Come September and all the running enthusiasts head for Blackmore’s Sydney running festival. The colder weather is perfect for long-distance running events. Even though most of these are held towards the latter part of the year, most runners start preparing well in advance. Here we discuss some of the commonest mistakes that long-distance runners make and how to avoid them:
Most common mistakes
#1 Doing nothing apart from running
Most runners are passionate about running and that’s something which is completely understandable. Busy people don’t find it very difficult to lace up their runners and head out for a good run since there is no excessive forward planning involved. It’s also one of the best ways to feel that you have had a very good workout within a very short period of time.
The only problem is that if your muscles don’t have the strength to cope with the overall amount of running you’re doing that can cause a number of issues. If you are considering completing runs for a longer distance, the recommendation is that you should incorporate some resistance workout into your regimen at least twice a week.
This can be done by including some stability training, strength training, Pilates or even a home workout. Bent over rows and calf rises are very good exercises to include into the routine. This is a great way to reduce the likelihood of injuries and you will find there is a distinct improvement in your endurance levels as well.
It’s a good idea to consult a sports physiotherapist who would be able to create a detailed plan for you that includes all these aspects. This will help you get the best out of your running experience, without injuring yourself in any way.
#2 No Rest Periods Factored In
Regardless of the running program you follow, you would eventually increase the total amount of running that you introduce into your routine, up until race day. While this sounds good in theory, it’s also important that you get sufficient time to recover, so your body can make the changes required for better running. Do this every four weeks. Drop the number of kilometres you run that particular week; it can give your body that time it needs to recover. You will also feel much fresher and rejuvenated once you begin to load up again.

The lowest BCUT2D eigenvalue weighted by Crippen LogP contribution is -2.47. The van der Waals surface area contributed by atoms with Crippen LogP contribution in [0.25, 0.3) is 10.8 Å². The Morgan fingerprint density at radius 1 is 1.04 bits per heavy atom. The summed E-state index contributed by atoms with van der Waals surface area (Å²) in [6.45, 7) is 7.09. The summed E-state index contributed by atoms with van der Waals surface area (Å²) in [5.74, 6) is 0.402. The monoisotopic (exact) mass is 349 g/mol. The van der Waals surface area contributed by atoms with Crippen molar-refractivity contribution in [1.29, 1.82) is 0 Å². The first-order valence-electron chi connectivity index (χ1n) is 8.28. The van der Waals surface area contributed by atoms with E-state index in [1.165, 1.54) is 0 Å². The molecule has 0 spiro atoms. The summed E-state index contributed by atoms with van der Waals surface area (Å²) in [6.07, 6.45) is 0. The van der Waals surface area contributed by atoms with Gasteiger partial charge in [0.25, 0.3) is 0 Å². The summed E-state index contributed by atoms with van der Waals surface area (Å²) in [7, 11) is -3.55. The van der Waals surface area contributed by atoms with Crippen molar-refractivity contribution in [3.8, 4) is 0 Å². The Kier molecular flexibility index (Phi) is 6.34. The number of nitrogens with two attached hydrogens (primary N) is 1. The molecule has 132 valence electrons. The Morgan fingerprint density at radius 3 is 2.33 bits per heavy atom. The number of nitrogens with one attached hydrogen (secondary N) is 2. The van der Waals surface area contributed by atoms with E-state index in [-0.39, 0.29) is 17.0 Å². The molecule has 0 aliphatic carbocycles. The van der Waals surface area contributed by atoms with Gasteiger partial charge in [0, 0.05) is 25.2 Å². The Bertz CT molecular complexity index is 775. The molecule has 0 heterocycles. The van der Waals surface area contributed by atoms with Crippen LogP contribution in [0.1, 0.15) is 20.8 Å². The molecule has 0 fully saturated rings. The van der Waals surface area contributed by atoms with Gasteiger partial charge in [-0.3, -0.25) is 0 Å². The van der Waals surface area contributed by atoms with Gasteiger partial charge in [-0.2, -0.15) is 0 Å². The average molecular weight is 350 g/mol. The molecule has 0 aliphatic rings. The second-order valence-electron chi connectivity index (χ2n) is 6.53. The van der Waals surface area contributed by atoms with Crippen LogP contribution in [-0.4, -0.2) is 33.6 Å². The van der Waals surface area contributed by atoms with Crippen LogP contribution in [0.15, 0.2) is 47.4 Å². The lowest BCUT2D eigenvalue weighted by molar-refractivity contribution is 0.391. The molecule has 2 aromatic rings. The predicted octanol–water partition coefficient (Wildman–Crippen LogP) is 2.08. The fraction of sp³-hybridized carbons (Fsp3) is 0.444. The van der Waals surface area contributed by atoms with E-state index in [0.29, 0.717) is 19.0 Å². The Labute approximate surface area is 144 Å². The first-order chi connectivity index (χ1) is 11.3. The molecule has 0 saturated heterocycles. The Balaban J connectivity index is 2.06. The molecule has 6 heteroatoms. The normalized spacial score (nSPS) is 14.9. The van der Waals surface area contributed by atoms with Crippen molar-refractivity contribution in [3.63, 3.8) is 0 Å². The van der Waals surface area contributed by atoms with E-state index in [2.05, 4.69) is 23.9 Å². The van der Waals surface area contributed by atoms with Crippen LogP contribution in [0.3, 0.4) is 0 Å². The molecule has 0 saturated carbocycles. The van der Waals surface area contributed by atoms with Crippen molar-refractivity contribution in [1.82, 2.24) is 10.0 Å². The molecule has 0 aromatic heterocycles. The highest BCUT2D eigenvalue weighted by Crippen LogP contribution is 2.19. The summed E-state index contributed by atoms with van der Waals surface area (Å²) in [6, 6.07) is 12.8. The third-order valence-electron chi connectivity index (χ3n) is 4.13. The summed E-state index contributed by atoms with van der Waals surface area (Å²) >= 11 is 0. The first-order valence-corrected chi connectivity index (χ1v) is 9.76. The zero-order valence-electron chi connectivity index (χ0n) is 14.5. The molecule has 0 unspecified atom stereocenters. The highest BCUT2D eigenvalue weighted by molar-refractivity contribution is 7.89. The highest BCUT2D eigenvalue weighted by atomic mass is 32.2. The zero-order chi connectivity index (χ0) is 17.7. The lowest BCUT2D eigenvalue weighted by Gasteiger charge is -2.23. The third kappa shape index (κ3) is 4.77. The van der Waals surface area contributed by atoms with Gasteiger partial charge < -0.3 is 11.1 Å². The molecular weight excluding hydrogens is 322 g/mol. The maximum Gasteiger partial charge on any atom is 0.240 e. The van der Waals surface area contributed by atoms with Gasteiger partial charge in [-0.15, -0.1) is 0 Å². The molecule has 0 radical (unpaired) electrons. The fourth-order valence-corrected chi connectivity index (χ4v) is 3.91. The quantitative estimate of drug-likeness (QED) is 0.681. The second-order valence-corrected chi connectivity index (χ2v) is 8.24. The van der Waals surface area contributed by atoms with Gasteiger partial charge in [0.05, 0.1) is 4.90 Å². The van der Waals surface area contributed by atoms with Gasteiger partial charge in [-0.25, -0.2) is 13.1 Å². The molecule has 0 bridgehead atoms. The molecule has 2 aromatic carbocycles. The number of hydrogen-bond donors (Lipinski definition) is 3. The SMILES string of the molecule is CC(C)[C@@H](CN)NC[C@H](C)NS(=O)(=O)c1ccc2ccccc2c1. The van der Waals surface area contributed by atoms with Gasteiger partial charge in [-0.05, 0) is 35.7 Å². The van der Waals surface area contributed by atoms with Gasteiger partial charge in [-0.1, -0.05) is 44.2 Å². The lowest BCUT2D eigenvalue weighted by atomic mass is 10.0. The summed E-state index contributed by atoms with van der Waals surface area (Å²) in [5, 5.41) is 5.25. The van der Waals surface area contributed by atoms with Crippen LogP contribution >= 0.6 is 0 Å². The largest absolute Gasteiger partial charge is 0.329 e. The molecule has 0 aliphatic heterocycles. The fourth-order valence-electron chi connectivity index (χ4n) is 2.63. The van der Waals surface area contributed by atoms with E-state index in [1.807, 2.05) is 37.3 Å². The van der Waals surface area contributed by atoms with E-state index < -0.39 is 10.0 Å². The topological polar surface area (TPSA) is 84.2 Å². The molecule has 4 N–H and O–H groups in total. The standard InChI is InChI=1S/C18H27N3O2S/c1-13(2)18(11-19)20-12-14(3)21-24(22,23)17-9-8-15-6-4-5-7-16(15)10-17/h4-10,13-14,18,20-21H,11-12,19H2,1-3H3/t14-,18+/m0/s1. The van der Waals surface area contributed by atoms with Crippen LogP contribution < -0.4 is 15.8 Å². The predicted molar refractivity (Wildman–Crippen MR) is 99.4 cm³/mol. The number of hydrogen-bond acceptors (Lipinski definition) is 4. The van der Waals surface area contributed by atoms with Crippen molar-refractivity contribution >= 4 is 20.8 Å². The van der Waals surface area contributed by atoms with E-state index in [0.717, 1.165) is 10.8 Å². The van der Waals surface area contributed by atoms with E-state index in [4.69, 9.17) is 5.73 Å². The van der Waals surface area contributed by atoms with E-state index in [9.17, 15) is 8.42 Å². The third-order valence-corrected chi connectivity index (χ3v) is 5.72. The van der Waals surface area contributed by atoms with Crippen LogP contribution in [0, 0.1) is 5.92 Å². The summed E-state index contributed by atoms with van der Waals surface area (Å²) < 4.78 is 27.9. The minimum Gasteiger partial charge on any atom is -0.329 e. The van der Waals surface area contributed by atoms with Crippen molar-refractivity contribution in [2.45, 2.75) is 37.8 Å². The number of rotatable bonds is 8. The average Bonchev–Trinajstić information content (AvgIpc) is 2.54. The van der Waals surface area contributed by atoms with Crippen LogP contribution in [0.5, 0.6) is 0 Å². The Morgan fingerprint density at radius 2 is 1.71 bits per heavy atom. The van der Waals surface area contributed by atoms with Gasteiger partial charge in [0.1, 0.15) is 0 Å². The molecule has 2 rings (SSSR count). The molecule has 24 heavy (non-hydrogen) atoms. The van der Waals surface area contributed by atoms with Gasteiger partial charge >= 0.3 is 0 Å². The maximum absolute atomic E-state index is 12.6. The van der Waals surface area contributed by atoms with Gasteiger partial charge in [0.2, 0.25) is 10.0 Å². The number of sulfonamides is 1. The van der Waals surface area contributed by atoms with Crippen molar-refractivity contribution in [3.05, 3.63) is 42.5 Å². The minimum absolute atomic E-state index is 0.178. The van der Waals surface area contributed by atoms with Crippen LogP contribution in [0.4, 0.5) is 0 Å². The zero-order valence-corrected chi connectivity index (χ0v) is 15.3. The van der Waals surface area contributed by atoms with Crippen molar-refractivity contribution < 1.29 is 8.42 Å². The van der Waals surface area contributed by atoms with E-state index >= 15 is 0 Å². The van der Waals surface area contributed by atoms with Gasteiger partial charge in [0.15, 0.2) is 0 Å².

#3 Having Unrealistic Running Goals And Following A Running Plan With Pretty Big Jumps
It’s important to find a running plan that works perfectly for you. This is especially the case if you aren’t working with a coach. It’s important to be wary of very massive increases in your training load. You should make it a point to discuss your requirements with your physiotherapist, who will devise a detailed running plan for you that meets your specific needs.
Focus On Getting It Right
The other important aspect to keep in view is that it isn’t good to run with pain. If you feel a niggling pain every time you finish a long run, this isn’t normal; you should not try to push through the pain. It is necessary to get on top of this aspect when you notice it, identify what is going on and fix it in time. This will help you save weeks of angst leading up to the running event. Check out some physio tips runners should follow here.
For any information on the different types of services, we at Insync Physiotherapist provide, feel free to contact us on 02 9569 5145. You can also send us your queries via this online form and we will respond quickly and answer any queries you may have.
Thanks for reading,
Insync Physiotherapy Team
02 9569 5145